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Harassment of journalists in China: reporters covering 19th Party Congress prevented from conducting interviews

Here are the latest reports of harassment against journalists covering events in China, courtesy of our colleagues at the FCC China.

INCIDENT REPORT – submitted October 2017

Jeremy Koh. Photo: Channel News Asia Jeremy Koh. Photo: Channel News Asia

by Jeremy Koh, Channel News Asia

I was in Tonghua speaking with an elderly man in a park when suddenly a few men started surrounding us. Sensing that things were not quite right, the old man left the place first. When I tried to leave, I was stopped by propaganda officials. Shortly after, police came and asked me to go to a police station. There, I was detained for about five hours as they repeatedly asked me what I was doing in town. Finally, they made me sign a statement saying that I spoke with the old man. I was then picked up by the propaganda officials who sent me back to the hotel.

The next morning, when I went down to the lobby at 7am, the propaganda folks were waiting for me, so there was no way I could conduct any other interviews.

I’ve been followed by authorities on several occasions throughout China over the last few months. Was followed by authorities near the North Korean border in Changbai and Ji’an; in Liangjiahe where Xi spent 7 years; in Northeastern China when I tried to speak to retrenched workers, etc. In some places, I was told I was not allowed to conduct interviews in their region without prior permission from the propaganda office.

INCIDENT REPORT – submitted October 2017

From a western media organisation

After the 19th party congress opening, where we had been told by delegates that the “ordinary people” loved Xi Jinping, we wanted to try to consult some of the ordinary people. We went to a nearby shopping district (Xidan) to try to film some street scenes and speak to passers-by, but were immediately stopped by black-uniformed Teqin security guards.

We explained that we were covering the congress, showing both 19th congress accreditation and journalist cards, and were allowed to film from the public street, and speak to anyone who agreed to speak to us, but they told us we were not allowed, claiming the whole Xidan district is under special administrative order (because it is such an important area) and we must apply for permission from their headquarters before we can film anywhere in the district.

There was no violence, but they covered our lens and ordered us to stop.  We argued the case for a while, and were eventually allowed to film a few minutes of footage, but under no circumstances to speak to anyone.  After a few minutes we left and tried again further away, again on a public street.  As we were vox-popping people another security guard approached us, photographed us and the women we were speaking to on his phone, and told them and us to go.

INCIDENT REPORT – submitted July 2017

From a western media organisation

We travelled to Shenyang early on Friday 14th July to cover the death of Liu Xiaobo. As we approached the hospital, we were initially stopped and gestured to move away by two plain clothes men, while another filmed us on a mobile phone.  We kept walking, past another guy also filming us, and then sending photos or video of us by wechat. Closer to the hospital entrance, we were surrounded by at least five men, all in plainclothes, several with earpieces plainly visible.  They put hands over our lenses and shouted at us. Nothing too physical, just close quarters intimidation, shouting and gesturing. We identified ourselves as accredited journalists, showing the blue cards, which were on lanyards around our necks, and explaining we were allowed to film on the street outside the hospital.  A number of others were filming us, and appeared to be sending voice messages via wechat.  We tried to move away from them, but they repositioned around us several times.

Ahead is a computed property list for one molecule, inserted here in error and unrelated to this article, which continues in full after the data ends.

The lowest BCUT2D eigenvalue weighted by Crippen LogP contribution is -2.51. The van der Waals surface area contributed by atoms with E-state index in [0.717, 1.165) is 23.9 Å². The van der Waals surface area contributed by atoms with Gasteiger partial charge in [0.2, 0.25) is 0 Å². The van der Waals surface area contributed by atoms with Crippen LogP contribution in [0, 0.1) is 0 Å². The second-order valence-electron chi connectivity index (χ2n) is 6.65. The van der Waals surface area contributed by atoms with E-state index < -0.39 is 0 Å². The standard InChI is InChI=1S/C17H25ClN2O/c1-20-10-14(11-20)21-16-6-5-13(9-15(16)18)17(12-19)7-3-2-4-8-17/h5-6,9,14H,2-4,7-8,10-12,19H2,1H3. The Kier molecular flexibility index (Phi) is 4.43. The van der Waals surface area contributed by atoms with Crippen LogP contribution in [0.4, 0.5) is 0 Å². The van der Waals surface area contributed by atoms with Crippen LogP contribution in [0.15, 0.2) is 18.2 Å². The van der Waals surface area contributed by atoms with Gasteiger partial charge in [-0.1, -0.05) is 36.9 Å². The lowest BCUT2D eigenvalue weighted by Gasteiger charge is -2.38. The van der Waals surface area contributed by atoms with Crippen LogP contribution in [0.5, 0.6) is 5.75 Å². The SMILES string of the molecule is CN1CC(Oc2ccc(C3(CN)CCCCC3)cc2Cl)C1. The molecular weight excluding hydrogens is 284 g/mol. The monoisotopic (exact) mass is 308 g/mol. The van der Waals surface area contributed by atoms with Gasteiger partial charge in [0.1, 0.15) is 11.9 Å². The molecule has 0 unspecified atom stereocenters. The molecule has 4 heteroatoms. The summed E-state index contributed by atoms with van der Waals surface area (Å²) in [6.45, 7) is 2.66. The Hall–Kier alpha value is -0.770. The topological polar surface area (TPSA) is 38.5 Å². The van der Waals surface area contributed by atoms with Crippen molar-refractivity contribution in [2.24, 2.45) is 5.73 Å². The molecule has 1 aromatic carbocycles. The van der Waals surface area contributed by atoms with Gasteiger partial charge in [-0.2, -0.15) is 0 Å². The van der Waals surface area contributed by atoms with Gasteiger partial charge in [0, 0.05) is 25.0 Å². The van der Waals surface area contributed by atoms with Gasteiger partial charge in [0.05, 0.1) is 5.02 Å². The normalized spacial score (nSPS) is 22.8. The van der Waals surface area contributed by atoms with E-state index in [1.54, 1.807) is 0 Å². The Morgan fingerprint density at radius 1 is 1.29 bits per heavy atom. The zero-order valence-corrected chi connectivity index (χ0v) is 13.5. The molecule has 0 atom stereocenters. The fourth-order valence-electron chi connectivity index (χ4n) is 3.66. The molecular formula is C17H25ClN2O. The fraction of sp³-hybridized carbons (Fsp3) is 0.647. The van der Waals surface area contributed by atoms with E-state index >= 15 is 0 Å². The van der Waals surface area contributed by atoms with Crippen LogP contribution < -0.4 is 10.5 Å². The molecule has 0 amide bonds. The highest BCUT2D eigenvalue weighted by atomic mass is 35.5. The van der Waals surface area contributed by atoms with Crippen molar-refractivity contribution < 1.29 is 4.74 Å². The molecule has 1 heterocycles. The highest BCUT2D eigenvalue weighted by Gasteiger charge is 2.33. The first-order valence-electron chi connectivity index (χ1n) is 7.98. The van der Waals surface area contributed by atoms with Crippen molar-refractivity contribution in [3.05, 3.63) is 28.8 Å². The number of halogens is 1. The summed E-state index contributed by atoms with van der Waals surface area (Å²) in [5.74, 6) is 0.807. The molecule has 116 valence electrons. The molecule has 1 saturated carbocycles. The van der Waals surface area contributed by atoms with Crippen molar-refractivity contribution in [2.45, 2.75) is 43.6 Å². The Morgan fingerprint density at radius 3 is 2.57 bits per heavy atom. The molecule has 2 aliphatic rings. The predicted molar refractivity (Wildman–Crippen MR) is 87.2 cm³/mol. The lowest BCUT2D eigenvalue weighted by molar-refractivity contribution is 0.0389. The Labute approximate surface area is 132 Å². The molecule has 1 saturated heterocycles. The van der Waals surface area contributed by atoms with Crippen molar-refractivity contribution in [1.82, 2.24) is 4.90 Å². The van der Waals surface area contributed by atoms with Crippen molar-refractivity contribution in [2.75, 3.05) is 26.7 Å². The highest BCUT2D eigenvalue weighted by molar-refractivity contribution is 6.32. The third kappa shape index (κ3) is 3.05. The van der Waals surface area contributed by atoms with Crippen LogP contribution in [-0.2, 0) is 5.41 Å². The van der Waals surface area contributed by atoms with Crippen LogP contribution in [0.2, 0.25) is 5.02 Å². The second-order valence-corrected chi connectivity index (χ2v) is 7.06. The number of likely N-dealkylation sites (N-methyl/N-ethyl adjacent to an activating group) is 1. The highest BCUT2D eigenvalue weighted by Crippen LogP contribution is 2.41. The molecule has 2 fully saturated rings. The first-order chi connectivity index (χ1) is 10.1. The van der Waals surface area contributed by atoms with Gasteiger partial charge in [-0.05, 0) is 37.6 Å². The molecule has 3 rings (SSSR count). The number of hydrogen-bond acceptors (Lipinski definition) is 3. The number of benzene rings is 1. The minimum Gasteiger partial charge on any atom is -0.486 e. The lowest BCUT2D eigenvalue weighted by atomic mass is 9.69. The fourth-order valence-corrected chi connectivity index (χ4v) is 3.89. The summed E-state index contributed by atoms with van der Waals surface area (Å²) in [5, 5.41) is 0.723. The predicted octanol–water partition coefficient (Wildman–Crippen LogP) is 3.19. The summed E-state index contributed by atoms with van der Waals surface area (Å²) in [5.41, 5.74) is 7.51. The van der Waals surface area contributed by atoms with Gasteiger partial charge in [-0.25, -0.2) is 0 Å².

…another plain clothes man circled him and kept close watch in the restaurant where he was sitting…

One of our colleagues had stayed on the far side of the road to keep an eye on what was happening – another plain clothes man circled him and kept close watch in the restaurant where he was sitting.

After a while of showing our press cards and explaining calmly that we were entitled to be there, they did back off to an extent and we were able to film for a few minutes, but then another man, also in plain clothes came and flashed his police badge at us, identifying himself as ‘policeman of china’ and demanding to see and photograph our passports, visas, and press cards, which we kept hold of while he did so.  He moved away and we continued filming, and trying to speak to people, but the security guys were still close by so it was very difficult to speak to anyone, and people were clearly reluctant to talk.

We moved back across the road to do a live broadcast, which we did with another apparently plain clothes security guy sitting a couple of metres from us.

Once we had moved away from the hospital area we had no further problems.  When we checked into our hotel there was a young guy of similar profile to the normal security types, who arrived at the same time as us, and sat beside the check-in desk, so likely he was also surveillance, but impossible to say with certainty.

Wechat messages between two of our team that mentioned Liu Xiaobo never arrived.  We tested this a few times after realising what was happening, and found that two of us could send and receive messages mentioning Liu Xiaobo, but the other two couldn’t.

We also had great difficulty getting anyone to speak to us on record about Liu Xiaobo.  A number of people just didn’t reply to messages or pick up the phone, and one told us he had been visited three times already by state security services and could not accept our interview.

INCIDENT REPORT – submitted July 2017

From a western media organisation

After the death of Liu Xiaobo and the disappearance of his widow, Liu Xia, we went to the Beijing compound where she had been living in late July.  There was a barrier to stop cars going in, but no barrier on pedestrian gate so we walked in on foot.  Within ten metres we were stopped by security guards.  One man got in front of me and repeatedly shoved me with his arm against my chest, while radioing his colleagues.  We explained that we were accredited journalists, not causing any trouble, and trying to go to the address of Liu Xia.  Several more men (all wearing black private security uniform) surrounded us, all yelling, putting hands over our camera lens, and pushing me and the cameraman around.  One man grabbed me by the shoulders and shoved me hard.